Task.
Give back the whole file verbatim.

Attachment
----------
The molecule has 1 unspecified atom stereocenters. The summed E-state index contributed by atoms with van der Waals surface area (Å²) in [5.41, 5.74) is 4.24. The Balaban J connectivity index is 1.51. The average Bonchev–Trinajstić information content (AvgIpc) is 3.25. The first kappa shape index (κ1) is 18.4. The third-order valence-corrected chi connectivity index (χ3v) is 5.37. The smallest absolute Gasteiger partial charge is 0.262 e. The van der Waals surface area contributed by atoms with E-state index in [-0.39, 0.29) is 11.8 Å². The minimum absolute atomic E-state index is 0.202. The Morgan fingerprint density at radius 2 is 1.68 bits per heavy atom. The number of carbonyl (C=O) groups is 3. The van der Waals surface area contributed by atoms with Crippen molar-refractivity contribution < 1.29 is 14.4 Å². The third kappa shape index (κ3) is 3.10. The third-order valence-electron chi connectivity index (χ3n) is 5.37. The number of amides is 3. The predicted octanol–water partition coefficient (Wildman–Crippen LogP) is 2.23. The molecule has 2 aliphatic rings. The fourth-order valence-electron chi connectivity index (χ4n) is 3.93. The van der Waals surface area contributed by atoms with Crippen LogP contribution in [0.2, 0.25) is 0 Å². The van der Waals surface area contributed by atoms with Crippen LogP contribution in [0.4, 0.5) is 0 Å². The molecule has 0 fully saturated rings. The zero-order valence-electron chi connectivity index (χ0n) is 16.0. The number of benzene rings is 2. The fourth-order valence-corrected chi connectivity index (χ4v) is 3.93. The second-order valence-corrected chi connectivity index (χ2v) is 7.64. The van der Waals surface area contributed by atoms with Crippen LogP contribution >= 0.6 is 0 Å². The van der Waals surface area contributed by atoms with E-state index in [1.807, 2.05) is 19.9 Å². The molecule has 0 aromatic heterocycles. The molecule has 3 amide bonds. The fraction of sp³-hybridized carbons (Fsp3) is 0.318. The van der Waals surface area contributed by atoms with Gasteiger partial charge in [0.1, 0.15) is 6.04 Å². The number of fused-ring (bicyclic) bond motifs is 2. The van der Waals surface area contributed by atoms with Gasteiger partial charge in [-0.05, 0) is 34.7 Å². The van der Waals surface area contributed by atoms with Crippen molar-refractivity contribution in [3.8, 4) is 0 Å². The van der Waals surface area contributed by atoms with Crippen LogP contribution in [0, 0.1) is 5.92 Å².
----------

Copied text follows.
The molecule has 1 unspecified atom stereocenters. The summed E-state index contributed by atoms with van der Waals surface area (Å²) in [5.41, 5.74) is 4.24. The Balaban J connectivity index is 1.51. The average Bonchev–Trinajstić information content (AvgIpc) is 3.25. The first kappa shape index (κ1) is 18.4. The third-order valence-corrected chi connectivity index (χ3v) is 5.37. The smallest absolute Gasteiger partial charge is 0.262 e. The van der Waals surface area contributed by atoms with E-state index in [-0.39, 0.29) is 11.8 Å². The minimum absolute atomic E-state index is 0.202. The Morgan fingerprint density at radius 2 is 1.68 bits per heavy atom. The number of carbonyl (C=O) groups is 3. The van der Waals surface area contributed by atoms with Crippen molar-refractivity contribution < 1.29 is 14.4 Å². The third kappa shape index (κ3) is 3.10. The third-order valence-electron chi connectivity index (χ3n) is 5.37. The number of amides is 3. The predicted octanol–water partition coefficient (Wildman–Crippen LogP) is 2.23. The molecule has 2 aliphatic rings. The fourth-order valence-electron chi connectivity index (χ4n) is 3.93. The van der Waals surface area contributed by atoms with Crippen LogP contribution in [0.2, 0.25) is 0 Å². The van der Waals surface area contributed by atoms with Crippen LogP contribution in [0.4, 0.5) is 0 Å². The molecule has 0 fully saturated rings. The zero-order valence-electron chi connectivity index (χ0n) is 16.0. The number of benzene rings is 2. The fourth-order valence-corrected chi connectivity index (χ4v) is 3.93. The second-order valence-corrected chi connectivity index (χ2v) is 7.64. The van der Waals surface area contributed by atoms with Crippen LogP contribution >= 0.6 is 0 Å². The van der Waals surface area contributed by atoms with E-state index in [1.807, 2.05) is 19.9 Å². The molecule has 0 aromatic heterocycles. The molecule has 3 amide bonds. The fraction of sp³-hybridized carbons (Fsp3) is 0.318. The van der Waals surface area contributed by atoms with Gasteiger partial charge in [0.1, 0.15) is 6.04 Å². The number of fused-ring (bicyclic) bond motifs is 2. The van der Waals surface area contributed by atoms with Gasteiger partial charge in [-0.05, 0) is 34.7 Å². The van der Waals surface area contributed by atoms with Crippen molar-refractivity contribution in [3.8, 4) is 0 Å². The van der Waals surface area contributed by atoms with Crippen LogP contribution in [0, 0.1) is 5.92 Å².